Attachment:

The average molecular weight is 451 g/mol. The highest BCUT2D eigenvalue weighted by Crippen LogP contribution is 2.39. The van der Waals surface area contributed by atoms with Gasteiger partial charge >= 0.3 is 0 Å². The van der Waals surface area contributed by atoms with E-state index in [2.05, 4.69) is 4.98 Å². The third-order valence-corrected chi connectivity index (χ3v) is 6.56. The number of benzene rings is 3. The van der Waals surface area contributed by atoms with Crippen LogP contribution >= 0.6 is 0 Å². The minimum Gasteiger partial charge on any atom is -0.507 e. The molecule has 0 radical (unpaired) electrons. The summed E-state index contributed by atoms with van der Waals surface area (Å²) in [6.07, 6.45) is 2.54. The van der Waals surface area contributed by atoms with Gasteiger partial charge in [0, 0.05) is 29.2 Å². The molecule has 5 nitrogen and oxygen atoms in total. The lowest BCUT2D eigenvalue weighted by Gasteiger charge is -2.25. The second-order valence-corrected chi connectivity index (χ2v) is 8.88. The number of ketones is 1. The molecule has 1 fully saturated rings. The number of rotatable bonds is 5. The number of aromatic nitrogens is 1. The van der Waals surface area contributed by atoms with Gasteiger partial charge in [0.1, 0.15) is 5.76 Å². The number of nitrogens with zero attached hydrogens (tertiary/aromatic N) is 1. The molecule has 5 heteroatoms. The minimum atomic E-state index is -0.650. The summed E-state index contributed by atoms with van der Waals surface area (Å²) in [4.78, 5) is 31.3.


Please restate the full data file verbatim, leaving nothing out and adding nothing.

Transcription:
The average molecular weight is 451 g/mol. The highest BCUT2D eigenvalue weighted by Crippen LogP contribution is 2.39. The van der Waals surface area contributed by atoms with Gasteiger partial charge >= 0.3 is 0 Å². The van der Waals surface area contributed by atoms with E-state index in [2.05, 4.69) is 4.98 Å². The third-order valence-corrected chi connectivity index (χ3v) is 6.56. The number of benzene rings is 3. The van der Waals surface area contributed by atoms with Crippen LogP contribution >= 0.6 is 0 Å². The minimum Gasteiger partial charge on any atom is -0.507 e. The molecule has 0 radical (unpaired) electrons. The summed E-state index contributed by atoms with van der Waals surface area (Å²) in [6.07, 6.45) is 2.54. The van der Waals surface area contributed by atoms with Gasteiger partial charge in [0, 0.05) is 29.2 Å². The molecule has 5 nitrogen and oxygen atoms in total. The lowest BCUT2D eigenvalue weighted by Gasteiger charge is -2.25. The second-order valence-corrected chi connectivity index (χ2v) is 8.88. The number of ketones is 1. The molecule has 1 fully saturated rings. The number of rotatable bonds is 5. The number of aromatic nitrogens is 1. The van der Waals surface area contributed by atoms with Gasteiger partial charge in [0.1, 0.15) is 5.76 Å². The number of nitrogens with zero attached hydrogens (tertiary/aromatic N) is 1. The molecule has 5 heteroatoms. The minimum atomic E-state index is -0.650. The summed E-state index contributed by atoms with van der Waals surface area (Å²) in [4.78, 5) is 31.3.